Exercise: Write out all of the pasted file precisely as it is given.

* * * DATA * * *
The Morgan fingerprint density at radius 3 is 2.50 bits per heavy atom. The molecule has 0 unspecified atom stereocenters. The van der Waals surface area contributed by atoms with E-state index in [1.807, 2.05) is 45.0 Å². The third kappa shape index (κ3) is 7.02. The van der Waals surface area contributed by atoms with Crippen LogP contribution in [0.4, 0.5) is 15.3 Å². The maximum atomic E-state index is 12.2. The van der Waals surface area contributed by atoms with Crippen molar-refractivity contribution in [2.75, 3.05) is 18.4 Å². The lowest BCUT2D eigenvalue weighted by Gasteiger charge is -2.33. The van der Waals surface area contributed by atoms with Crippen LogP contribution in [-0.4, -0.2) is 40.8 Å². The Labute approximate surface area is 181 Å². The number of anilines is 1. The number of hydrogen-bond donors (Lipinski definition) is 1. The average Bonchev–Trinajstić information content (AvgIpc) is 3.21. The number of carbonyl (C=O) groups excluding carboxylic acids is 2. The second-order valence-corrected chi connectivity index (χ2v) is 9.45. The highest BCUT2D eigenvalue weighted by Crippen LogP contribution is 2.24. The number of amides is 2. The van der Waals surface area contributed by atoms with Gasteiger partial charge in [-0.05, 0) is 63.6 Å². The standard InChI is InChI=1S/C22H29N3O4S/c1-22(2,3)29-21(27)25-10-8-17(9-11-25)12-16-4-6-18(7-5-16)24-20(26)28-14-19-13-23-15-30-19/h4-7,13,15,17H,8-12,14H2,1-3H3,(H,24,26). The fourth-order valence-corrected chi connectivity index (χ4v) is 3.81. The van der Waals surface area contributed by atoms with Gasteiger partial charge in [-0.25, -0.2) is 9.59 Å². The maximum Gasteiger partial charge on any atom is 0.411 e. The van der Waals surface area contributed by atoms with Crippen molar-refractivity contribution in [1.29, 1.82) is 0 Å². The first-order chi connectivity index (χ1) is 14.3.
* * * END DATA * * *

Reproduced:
The Morgan fingerprint density at radius 3 is 2.50 bits per heavy atom. The molecule has 0 unspecified atom stereocenters. The van der Waals surface area contributed by atoms with E-state index in [1.807, 2.05) is 45.0 Å². The third kappa shape index (κ3) is 7.02. The van der Waals surface area contributed by atoms with Crippen LogP contribution in [0.4, 0.5) is 15.3 Å². The maximum atomic E-state index is 12.2. The van der Waals surface area contributed by atoms with Crippen molar-refractivity contribution in [2.75, 3.05) is 18.4 Å². The lowest BCUT2D eigenvalue weighted by Gasteiger charge is -2.33. The van der Waals surface area contributed by atoms with Crippen LogP contribution in [-0.4, -0.2) is 40.8 Å². The Labute approximate surface area is 181 Å². The number of anilines is 1. The number of hydrogen-bond donors (Lipinski definition) is 1. The average Bonchev–Trinajstić information content (AvgIpc) is 3.21. The number of carbonyl (C=O) groups excluding carboxylic acids is 2. The second-order valence-corrected chi connectivity index (χ2v) is 9.45. The highest BCUT2D eigenvalue weighted by Crippen LogP contribution is 2.24. The number of amides is 2. The van der Waals surface area contributed by atoms with Gasteiger partial charge in [-0.05, 0) is 63.6 Å². The standard InChI is InChI=1S/C22H29N3O4S/c1-22(2,3)29-21(27)25-10-8-17(9-11-25)12-16-4-6-18(7-5-16)24-20(26)28-14-19-13-23-15-30-19/h4-7,13,15,17H,8-12,14H2,1-3H3,(H,24,26). The fourth-order valence-corrected chi connectivity index (χ4v) is 3.81. The van der Waals surface area contributed by atoms with Gasteiger partial charge in [-0.25, -0.2) is 9.59 Å². The maximum Gasteiger partial charge on any atom is 0.411 e. The van der Waals surface area contributed by atoms with Crippen molar-refractivity contribution in [1.29, 1.82) is 0 Å². The first-order chi connectivity index (χ1) is 14.3.